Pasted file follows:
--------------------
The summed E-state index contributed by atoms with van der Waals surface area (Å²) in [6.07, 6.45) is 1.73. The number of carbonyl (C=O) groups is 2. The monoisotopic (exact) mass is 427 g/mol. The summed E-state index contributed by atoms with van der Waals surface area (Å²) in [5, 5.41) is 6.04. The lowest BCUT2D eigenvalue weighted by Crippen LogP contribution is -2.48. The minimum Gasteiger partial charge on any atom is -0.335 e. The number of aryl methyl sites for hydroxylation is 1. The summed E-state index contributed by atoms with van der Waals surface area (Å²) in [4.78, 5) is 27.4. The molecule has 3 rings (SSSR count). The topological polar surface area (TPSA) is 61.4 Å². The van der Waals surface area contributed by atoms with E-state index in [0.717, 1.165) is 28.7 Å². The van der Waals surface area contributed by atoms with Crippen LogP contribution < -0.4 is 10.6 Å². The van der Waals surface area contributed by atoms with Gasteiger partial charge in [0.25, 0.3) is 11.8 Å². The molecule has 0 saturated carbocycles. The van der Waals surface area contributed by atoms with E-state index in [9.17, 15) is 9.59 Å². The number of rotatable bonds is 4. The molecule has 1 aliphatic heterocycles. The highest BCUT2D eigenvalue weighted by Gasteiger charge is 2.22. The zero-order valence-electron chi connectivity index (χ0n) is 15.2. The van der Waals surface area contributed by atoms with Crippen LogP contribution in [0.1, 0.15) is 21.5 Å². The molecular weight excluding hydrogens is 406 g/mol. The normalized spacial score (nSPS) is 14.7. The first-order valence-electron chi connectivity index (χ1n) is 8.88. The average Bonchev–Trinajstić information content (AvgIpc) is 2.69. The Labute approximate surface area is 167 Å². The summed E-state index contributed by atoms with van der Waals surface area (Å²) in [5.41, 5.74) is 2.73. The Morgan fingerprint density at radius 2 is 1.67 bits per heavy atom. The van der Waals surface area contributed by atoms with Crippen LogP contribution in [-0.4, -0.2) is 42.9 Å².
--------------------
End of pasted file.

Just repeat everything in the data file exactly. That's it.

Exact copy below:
The summed E-state index contributed by atoms with van der Waals surface area (Å²) in [6.07, 6.45) is 1.73. The number of carbonyl (C=O) groups is 2. The monoisotopic (exact) mass is 427 g/mol. The summed E-state index contributed by atoms with van der Waals surface area (Å²) in [5, 5.41) is 6.04. The lowest BCUT2D eigenvalue weighted by Crippen LogP contribution is -2.48. The minimum Gasteiger partial charge on any atom is -0.335 e. The number of aryl methyl sites for hydroxylation is 1. The summed E-state index contributed by atoms with van der Waals surface area (Å²) in [4.78, 5) is 27.4. The molecule has 3 rings (SSSR count). The topological polar surface area (TPSA) is 61.4 Å². The van der Waals surface area contributed by atoms with E-state index in [0.717, 1.165) is 28.7 Å². The van der Waals surface area contributed by atoms with Crippen LogP contribution < -0.4 is 10.6 Å². The van der Waals surface area contributed by atoms with Gasteiger partial charge in [0.25, 0.3) is 11.8 Å². The molecule has 0 saturated carbocycles. The van der Waals surface area contributed by atoms with E-state index in [9.17, 15) is 9.59 Å². The number of rotatable bonds is 4. The molecule has 1 aliphatic heterocycles. The highest BCUT2D eigenvalue weighted by Gasteiger charge is 2.22. The zero-order valence-electron chi connectivity index (χ0n) is 15.2. The van der Waals surface area contributed by atoms with Crippen LogP contribution in [0.1, 0.15) is 21.5 Å². The molecular weight excluding hydrogens is 406 g/mol. The normalized spacial score (nSPS) is 14.7. The first-order valence-electron chi connectivity index (χ1n) is 8.88. The average Bonchev–Trinajstić information content (AvgIpc) is 2.69. The Labute approximate surface area is 167 Å². The summed E-state index contributed by atoms with van der Waals surface area (Å²) in [5.41, 5.74) is 2.73. The Morgan fingerprint density at radius 2 is 1.67 bits per heavy atom. The van der Waals surface area contributed by atoms with Crippen LogP contribution in [-0.4, -0.2) is 42.9 Å².